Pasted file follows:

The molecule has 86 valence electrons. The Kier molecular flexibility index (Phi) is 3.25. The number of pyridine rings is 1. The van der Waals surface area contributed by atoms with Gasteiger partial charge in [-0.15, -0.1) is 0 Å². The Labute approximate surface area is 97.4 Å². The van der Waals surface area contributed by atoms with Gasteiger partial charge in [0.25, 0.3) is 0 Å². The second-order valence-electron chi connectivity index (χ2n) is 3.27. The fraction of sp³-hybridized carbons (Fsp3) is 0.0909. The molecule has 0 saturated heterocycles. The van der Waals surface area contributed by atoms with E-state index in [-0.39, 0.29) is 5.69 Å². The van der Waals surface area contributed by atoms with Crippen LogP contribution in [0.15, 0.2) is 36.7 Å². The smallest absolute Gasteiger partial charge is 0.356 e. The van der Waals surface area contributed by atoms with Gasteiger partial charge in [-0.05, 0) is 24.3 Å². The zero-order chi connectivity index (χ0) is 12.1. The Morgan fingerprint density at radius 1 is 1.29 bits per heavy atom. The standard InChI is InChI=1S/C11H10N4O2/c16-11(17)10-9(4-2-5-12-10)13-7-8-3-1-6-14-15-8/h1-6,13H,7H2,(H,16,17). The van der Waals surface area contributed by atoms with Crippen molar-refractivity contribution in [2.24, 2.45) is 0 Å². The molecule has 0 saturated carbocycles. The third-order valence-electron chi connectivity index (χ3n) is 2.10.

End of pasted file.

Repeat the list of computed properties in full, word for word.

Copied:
The molecule has 86 valence electrons. The Kier molecular flexibility index (Phi) is 3.25. The number of pyridine rings is 1. The van der Waals surface area contributed by atoms with Gasteiger partial charge in [-0.15, -0.1) is 0 Å². The Labute approximate surface area is 97.4 Å². The van der Waals surface area contributed by atoms with Gasteiger partial charge in [0.25, 0.3) is 0 Å². The second-order valence-electron chi connectivity index (χ2n) is 3.27. The fraction of sp³-hybridized carbons (Fsp3) is 0.0909. The molecule has 0 saturated heterocycles. The van der Waals surface area contributed by atoms with E-state index in [-0.39, 0.29) is 5.69 Å². The van der Waals surface area contributed by atoms with Crippen LogP contribution in [0.15, 0.2) is 36.7 Å². The smallest absolute Gasteiger partial charge is 0.356 e. The van der Waals surface area contributed by atoms with Gasteiger partial charge in [-0.05, 0) is 24.3 Å². The zero-order chi connectivity index (χ0) is 12.1. The Morgan fingerprint density at radius 1 is 1.29 bits per heavy atom. The standard InChI is InChI=1S/C11H10N4O2/c16-11(17)10-9(4-2-5-12-10)13-7-8-3-1-6-14-15-8/h1-6,13H,7H2,(H,16,17). The van der Waals surface area contributed by atoms with Crippen molar-refractivity contribution in [2.24, 2.45) is 0 Å². The molecule has 0 saturated carbocycles. The third-order valence-electron chi connectivity index (χ3n) is 2.10.